President Muhammadu Buhari just signed the climate change law (which includes a net-zero target for 2050 to 2070) in November 2021, but experts say the law doesn’t comprehensively cover many key areas like removing carbon dioxide, and it does Not. provide no information as to how the Nigerian government intends to enforce or build on its regulations.
The inconsistencies surrounding the Climate Change Act also highlight a significant problem affecting everyday Nigerians: climate apathy. People just don’t think (perhaps understandably) that climate change is such a big deal.
“We have a lot to learn. We have a lot to do,” says Ogunye. “It’s below average to be honest. People don’t care, and they don’t care because they think it doesn’t really concern them. So we need to do a lot more to ensure people are aware of the importance of protecting our environment.”
According to Ogunye, one of the biggest challenges is the lack of social structures that either punish environmentally harmful behavior or promote environmental protection measures.
“People feel like they’re not forced to do anything. You feel that there is none [punishment]they can burn their garbage [rather than dispose of it properly] if they want,” Ogunye tells Global Citizen. “No one really cares about the impact of harmful environmental practices on themselves and other people. To the [most] People, they want to save money – they don’t want to pay garbage bills or go through the ‘stress of recycling’.”
Sensible climate protection measures that anyone can take
As extreme weather events are reported around the world, it is more important than ever to take care of our environment and take sensible climate action. Ogunye says we can start with the simplest things, such as:
- Take a bag with you to the supermarket you shop in instead of having a new one every time (we all know they just keep piling up at home!)
- Plant a tree (to celebrate birthdays, to commemorate people’s deaths, for whatever reason)
- Talk about climate protection
- Celebrate sensible climate action and the environmental advocates behind it
“There are so many ways we can do little things that add up because there are a lot of us in Nigeria,” says Ogunye.
On the government side, Ogunye says it is crucial to continue to organize guidance and awareness campaigns about how our approach to the environment affects us in the long and short term.
Ogunye adds that policymakers need to create an enabling environment for companies and innovators working in the sustainability sector to thrive.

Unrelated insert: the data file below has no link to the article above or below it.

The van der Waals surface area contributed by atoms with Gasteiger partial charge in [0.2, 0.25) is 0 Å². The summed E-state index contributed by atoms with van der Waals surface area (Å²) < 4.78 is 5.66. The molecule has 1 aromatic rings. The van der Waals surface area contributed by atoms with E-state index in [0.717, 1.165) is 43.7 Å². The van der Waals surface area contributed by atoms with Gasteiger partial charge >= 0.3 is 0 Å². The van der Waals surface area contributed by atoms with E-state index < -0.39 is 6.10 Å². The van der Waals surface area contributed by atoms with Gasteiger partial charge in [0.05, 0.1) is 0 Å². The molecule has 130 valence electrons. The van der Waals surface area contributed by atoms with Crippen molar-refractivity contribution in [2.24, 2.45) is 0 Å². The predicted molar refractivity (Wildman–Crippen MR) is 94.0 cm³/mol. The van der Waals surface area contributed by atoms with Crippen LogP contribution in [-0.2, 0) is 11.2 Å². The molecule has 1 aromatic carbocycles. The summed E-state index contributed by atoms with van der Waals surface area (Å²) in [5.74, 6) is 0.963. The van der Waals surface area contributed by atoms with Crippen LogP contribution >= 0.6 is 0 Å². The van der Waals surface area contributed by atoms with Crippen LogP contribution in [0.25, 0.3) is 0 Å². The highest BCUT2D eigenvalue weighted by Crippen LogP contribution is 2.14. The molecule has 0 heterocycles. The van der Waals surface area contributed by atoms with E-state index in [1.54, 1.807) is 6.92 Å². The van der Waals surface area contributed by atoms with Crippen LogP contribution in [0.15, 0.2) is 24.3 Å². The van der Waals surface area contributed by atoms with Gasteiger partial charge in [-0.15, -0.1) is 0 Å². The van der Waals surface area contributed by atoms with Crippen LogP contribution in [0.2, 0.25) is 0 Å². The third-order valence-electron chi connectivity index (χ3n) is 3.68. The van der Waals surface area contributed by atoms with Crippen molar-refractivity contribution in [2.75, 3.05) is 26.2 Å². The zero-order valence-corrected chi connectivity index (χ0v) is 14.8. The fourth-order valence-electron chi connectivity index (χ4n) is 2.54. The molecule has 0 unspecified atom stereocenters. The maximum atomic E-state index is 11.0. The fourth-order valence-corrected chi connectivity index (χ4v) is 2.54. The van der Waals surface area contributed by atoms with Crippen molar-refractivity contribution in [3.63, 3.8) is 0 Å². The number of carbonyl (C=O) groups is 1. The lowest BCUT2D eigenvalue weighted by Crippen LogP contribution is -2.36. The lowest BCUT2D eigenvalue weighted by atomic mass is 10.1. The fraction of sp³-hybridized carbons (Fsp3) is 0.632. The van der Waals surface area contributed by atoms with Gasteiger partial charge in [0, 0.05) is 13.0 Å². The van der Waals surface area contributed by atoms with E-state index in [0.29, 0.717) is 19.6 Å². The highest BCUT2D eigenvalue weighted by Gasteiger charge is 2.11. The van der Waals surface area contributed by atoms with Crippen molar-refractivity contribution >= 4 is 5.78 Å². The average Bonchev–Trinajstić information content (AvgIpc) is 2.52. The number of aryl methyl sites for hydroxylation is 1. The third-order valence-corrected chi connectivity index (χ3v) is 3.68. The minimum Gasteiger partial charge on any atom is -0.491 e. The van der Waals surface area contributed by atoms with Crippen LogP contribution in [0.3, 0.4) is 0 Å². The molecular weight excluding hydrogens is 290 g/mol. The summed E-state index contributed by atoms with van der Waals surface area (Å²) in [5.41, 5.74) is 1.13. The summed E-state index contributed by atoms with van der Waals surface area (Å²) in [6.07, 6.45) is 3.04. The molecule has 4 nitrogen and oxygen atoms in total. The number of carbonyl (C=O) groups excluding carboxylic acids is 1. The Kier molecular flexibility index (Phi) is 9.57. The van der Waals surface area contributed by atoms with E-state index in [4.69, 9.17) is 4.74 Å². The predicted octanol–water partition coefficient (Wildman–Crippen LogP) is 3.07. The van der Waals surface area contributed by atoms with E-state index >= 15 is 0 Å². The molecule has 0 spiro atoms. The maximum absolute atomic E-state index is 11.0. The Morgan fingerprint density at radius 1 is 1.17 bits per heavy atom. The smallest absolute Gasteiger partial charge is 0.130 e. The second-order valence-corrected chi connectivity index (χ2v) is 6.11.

Overcoming challenges through impact
According to Ogunye, she and her team face two major challenges in carrying out their work: safety and socio-cultural barriers such as language, religion and common beliefs.
These challenges are often exacerbated because Ogunye is a woman and Nigeria’s well-documented patriarchal society often does not approve of women taking positive action in any area.
But society’s attitude toward women hasn’t stopped Ogunye and her team, she tells Global Citizen. Since the MEDIC team began visiting schools in 2010, they have conducted awareness and training programs in more than 85 schools in Lagos State alone and planted over 2,000 trees in schools and public spaces.
Through the RESWAYE program, the team has also removed 200 tons of plastic waste from waterways and financially supported more than 3,000 women. In total, Ogunye and the MEDIC team reached over 15,000 people in the states of Lagos and Ondo.
plans for the future
Ogunye’s goal is to reach more and more children and communities in Nigeria and Africa.
“Right now our focus is on getting recycling banks and [other] Projects for more communities. We currently have a presence in about 24 communities and are working to reach 26 more so that we have at least 50 coastal communities who are knowledgeable about recycling,” she says.
Because MEDIC operates in many rural communities, most RESWAYE program beneficiaries do not have access to other essential financial services they need to lift themselves out of poverty. Ogunye says she and her team are developing a robust financial inclusion strategy so these women and young girls can increase their capacity to break the cycle of poverty.
With more children, women and communities, more human resources are needed, and Ogunye says the organization is also working to expand its volunteer base across the country.